But Schlichtmann’s position is fascinating for what it says about Schlichtmann himself — a charismatic, brilliant, erratic, frustrating lawyer best known for his handling of the 1986 Woburn toxic-waste trial, which was made famous by Jonathan Harr’s 1995 book A Civil Action and the vastly inferior 1999 movie of the same name. Schlichtmann, representing eight families that had been struck by leukemia and other illnesses, sued two multinational corporations he believed were responsible for contaminating Woburn’s drinking water: W.R. Grace & Company and Beatrice Foods Company. Schlichtmann managed to get the case into a federal district courtroom through sheer force of will, only to see it crumble in front of a jury, in part because of his own strategic and tactical blunders. It’s a story I’m more familiar with than most: I covered the case for much of the 1980s as a reporter for the Woburn Daily Times Chronicle, and have written about its aftermath on several occasions for the Phoenix.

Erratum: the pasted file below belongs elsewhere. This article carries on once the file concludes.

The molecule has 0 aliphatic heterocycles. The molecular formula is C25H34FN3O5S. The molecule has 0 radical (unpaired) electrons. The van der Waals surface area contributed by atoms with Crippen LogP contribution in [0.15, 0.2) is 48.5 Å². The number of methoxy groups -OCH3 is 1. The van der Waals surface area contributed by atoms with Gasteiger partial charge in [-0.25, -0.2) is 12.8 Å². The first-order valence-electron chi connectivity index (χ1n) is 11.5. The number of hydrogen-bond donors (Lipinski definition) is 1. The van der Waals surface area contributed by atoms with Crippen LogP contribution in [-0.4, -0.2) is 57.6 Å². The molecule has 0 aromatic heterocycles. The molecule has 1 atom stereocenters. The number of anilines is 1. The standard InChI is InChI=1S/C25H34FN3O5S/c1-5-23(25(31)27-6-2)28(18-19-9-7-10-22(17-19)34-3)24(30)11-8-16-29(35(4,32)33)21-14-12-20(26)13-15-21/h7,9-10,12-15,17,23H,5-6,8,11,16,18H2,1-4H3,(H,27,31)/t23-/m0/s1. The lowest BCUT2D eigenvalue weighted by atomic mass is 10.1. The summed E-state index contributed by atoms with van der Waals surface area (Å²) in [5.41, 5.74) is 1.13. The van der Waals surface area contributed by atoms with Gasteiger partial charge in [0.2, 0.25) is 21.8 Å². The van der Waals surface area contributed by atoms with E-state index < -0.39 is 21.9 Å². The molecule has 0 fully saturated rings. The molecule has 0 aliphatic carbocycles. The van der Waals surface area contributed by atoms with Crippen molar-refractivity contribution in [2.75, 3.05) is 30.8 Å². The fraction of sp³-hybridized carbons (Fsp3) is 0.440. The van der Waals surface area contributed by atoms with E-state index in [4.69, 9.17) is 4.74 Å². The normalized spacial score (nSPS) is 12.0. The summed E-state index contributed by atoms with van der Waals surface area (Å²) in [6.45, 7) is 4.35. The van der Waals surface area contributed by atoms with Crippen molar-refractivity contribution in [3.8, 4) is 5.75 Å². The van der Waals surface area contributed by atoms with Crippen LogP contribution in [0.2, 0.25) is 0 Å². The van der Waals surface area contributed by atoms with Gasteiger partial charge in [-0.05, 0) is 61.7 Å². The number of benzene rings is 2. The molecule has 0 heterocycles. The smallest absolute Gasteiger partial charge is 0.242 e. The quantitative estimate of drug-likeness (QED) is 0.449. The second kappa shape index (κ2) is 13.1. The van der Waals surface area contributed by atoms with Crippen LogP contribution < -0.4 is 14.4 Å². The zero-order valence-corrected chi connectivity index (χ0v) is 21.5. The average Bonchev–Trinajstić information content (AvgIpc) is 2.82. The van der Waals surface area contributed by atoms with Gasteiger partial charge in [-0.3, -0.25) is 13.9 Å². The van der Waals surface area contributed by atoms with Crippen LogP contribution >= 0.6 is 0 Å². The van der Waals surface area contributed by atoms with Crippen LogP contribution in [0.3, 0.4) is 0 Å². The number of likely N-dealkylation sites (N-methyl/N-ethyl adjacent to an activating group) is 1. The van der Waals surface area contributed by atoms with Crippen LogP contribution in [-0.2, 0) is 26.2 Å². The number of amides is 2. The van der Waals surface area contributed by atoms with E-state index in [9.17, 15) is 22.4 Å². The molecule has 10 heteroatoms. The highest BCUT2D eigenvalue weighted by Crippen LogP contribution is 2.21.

In the end, Grace settled for a miserly $8 million without admitting wrongdoing, and Beatrice was cleared. Two of Schlichtmann’s eight clients had a serious falling-out with him, including Anne Anderson, whose son Jimmy died of leukemia, and whose early investigative work paved the way for the lawsuit. Schlichtmann himself, broke and despondent, all but disappeared until Harr’s book turned him into a celebrity.
For several years, Schlichtmann — now 49, a lot grayer than he was in Judge Walter Jay Skinner’s courtroom but still rail-thin and a whirl of energy — has been talking about a new paradigm, of sitting down and working with polluters, of trying to appeal to their better natures and reaching for compromise rather than doing battle. It’s in that context, he says, that he endorsed PG&E’s proposal to clean up its Salem plant.